K.Viswanath had a mighty mountain to climb announcing a movie with Chiranjeevi, who was then on a commercial success spree when everything he touched turned into box-office gold, right until that fateful union. "Aapadbaandhavudu" is a difficult movie to categorize. It could be termed as a mainfare feature, for its widescreen format, which was a first for Viswanath, the commercial orientation of the choreography which is a must for all Chiru's movies, the obligatory fight sequences even if they are benign in nature. It could as well be dubbed as a regular Viswanath mark movie for its subtlety and toned down approach. The dances were pleasant, the lyrics, meaningful and the words, touching. There was situations that were vintage Viswanath, and the same could be said about some of the sequences involving Chiranjeevi. However, the whole still seemed inferior to the sum of the parts. In the end, it ended up being neither a Chiru's movie nor a Viswanath's movie, quite contrary to what was promised as a "Viswa-jeevi" movie. So much for the tags! Image is always at odds with the ideals. What kind of story would befit an actor who has long since shed his image as an actor and taken up the tag of a star. In such situations, should the story serve the star or should it be the other way around? The star who professes his allegiance to the fans instead of the story, more often than not, works against the cause of the story, unduly burdening it with the demands of his image. So, naturally, what is expected of the star - his trademarks, his antics and his punchlines - dictates the tone of the movie. And once the tone is preset, before the movie had even begun rolling, the rest of his demands would automatically fall in place - a high energy introductory song, singing paeans about his heroism, a forced love/comedy track however much it feels out of place with the tone, and song and fight sequences that become outlandish just to keep up with his image. And long before, the character of the movie becomes a caricature of his image.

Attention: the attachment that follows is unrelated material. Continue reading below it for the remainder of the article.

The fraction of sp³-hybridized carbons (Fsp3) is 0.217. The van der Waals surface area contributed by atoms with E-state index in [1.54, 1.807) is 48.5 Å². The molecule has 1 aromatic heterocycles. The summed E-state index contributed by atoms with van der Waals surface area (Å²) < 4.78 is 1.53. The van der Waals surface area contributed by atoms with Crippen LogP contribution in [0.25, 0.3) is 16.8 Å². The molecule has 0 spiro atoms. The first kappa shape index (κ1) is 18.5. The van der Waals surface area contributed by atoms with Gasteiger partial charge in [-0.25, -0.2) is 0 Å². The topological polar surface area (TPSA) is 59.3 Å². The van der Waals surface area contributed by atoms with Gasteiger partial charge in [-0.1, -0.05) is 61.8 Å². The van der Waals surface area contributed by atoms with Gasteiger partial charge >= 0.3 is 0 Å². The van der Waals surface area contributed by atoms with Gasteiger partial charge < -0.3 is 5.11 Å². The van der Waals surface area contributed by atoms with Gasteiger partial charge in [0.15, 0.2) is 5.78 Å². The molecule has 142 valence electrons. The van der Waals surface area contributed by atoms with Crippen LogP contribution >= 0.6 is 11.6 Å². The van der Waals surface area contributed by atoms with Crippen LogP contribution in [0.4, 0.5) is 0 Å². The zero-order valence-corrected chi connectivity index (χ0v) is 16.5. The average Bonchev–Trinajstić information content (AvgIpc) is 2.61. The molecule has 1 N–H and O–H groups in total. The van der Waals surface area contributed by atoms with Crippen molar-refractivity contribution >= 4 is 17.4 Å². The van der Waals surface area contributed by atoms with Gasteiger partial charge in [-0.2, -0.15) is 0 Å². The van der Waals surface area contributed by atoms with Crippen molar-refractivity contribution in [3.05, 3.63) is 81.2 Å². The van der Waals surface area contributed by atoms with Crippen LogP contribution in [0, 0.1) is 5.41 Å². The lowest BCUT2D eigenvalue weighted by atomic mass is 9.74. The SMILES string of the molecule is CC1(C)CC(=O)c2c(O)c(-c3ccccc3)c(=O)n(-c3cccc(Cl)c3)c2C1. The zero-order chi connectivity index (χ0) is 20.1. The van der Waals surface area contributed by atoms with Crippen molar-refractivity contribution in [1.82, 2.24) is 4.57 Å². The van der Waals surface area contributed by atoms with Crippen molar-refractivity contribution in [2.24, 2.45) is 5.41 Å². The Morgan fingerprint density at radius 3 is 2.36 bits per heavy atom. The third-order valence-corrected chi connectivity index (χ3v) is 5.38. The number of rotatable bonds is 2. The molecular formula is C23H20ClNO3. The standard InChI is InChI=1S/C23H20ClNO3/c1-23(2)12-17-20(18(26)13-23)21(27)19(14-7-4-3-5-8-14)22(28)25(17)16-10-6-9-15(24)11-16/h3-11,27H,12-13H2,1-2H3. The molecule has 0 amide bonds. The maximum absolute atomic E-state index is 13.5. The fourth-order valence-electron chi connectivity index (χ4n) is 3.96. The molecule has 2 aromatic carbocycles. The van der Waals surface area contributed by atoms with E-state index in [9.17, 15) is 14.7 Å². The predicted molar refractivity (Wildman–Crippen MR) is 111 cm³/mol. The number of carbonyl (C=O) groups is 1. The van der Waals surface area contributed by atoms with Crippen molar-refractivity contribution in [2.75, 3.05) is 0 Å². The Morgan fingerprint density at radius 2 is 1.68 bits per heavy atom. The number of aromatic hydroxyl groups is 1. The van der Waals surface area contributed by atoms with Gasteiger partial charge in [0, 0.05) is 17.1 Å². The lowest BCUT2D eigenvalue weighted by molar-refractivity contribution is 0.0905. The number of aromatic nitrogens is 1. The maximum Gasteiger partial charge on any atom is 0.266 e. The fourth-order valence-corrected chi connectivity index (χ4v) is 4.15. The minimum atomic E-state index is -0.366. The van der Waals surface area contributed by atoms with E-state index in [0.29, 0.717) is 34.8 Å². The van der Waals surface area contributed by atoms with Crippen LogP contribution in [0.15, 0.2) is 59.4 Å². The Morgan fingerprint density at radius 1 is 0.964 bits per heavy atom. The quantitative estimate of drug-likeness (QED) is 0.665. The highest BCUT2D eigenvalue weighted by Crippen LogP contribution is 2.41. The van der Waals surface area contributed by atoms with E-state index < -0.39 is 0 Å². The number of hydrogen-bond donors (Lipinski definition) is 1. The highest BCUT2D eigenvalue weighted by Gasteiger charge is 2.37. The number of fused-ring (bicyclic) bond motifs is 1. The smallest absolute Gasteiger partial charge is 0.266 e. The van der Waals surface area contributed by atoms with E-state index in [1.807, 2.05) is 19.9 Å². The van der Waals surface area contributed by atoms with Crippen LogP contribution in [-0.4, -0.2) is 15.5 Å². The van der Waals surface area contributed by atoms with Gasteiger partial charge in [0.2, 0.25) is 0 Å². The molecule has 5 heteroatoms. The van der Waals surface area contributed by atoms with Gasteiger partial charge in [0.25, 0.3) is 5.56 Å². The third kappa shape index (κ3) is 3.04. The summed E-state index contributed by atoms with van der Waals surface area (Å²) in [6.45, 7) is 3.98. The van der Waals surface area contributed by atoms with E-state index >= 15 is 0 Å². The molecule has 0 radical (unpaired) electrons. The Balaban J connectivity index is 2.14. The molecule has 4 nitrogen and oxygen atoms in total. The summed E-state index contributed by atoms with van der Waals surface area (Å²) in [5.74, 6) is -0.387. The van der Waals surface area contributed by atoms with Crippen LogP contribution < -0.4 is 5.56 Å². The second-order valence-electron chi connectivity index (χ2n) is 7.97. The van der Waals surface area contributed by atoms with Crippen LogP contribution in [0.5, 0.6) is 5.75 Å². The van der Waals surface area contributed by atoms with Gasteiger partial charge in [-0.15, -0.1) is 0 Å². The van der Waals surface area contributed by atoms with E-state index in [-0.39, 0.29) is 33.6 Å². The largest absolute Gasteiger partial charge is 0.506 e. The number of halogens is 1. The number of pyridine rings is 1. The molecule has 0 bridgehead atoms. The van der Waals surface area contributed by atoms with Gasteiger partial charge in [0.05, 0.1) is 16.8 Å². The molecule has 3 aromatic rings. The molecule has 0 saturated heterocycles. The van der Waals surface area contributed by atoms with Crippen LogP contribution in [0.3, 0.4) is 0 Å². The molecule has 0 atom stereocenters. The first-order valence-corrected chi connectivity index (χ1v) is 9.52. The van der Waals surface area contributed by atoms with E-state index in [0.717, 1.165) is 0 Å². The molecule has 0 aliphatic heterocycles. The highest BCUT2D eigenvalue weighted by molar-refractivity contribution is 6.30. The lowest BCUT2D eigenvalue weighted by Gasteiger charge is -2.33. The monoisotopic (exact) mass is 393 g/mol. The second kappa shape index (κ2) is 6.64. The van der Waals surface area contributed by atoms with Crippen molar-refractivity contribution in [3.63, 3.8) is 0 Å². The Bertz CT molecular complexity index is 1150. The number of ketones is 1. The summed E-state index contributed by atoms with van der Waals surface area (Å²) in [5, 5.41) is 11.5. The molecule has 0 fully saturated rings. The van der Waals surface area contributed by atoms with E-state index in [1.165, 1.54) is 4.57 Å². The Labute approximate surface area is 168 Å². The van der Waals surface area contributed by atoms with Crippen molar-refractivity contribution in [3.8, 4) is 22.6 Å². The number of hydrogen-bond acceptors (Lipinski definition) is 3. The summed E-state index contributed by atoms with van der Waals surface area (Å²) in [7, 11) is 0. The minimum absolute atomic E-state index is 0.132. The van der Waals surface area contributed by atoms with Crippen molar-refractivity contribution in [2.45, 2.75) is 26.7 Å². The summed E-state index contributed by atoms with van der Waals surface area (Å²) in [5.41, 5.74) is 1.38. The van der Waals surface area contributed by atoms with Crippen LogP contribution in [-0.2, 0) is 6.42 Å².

So who is at fault here? The star? his image? the fans? or the makers, who want to cater to his image, instead of serving the story? It is certainly a conscious choice on the part of the maker as regard to which path he would choose when dealing with a high profile star. And if the celebrity of the director is also thrown into the mix, the choice of the path becomes even more important and even more difficult. Stranded in a similar situation a few years ago, Mani Ratnam made a wise choice - strip Rajni of his trademark mannerisms, his pet dialogues, his other Gemini Circus antics, and instead make him a part of the story than letting his star image control the story. For all its limitations, "Dalapati" was a better representation of the skills of Ratnam as a director and Rajnikanth as an actor. It still had all the necessary scenes and sequences that would cater to his image without dumbing down the content and pandering for cheap thrills and easy targets. The challenge of the playing to the image, certainly spurred Ratnam into pushing his boundaries as a filmmaker with shrewd sensibilities, with one hand firmly feeling the pulse of the commercial medium. The innate tension of the story elevated the image of the character. Putting the lead character right in the path of strife - dealing with issues of abandonment, allegiance, loyalty and relationship - alone built up the necessary momentum to carry the character forward without having to resort to falling back on the image of Rajni, the star. Consider a similar situation and a similar conscious choice of a director to come out of the existing mold and present the same star as a good actor he originally was. Kranti Kumar's "seetaa raamayya gaari manavaraalu" is an exercise of audacity and brilliance, as he presented ANR, who came with a baggage of pre-conceived notions, trademark expressions and emotions, in an entirely different light, challenging the actor to respond to the character and not to the image. In both the above situations, the directors, by not appealing to the pre-existing image did more to enhance the image of the actor, than they would had done, by directly pandering to it.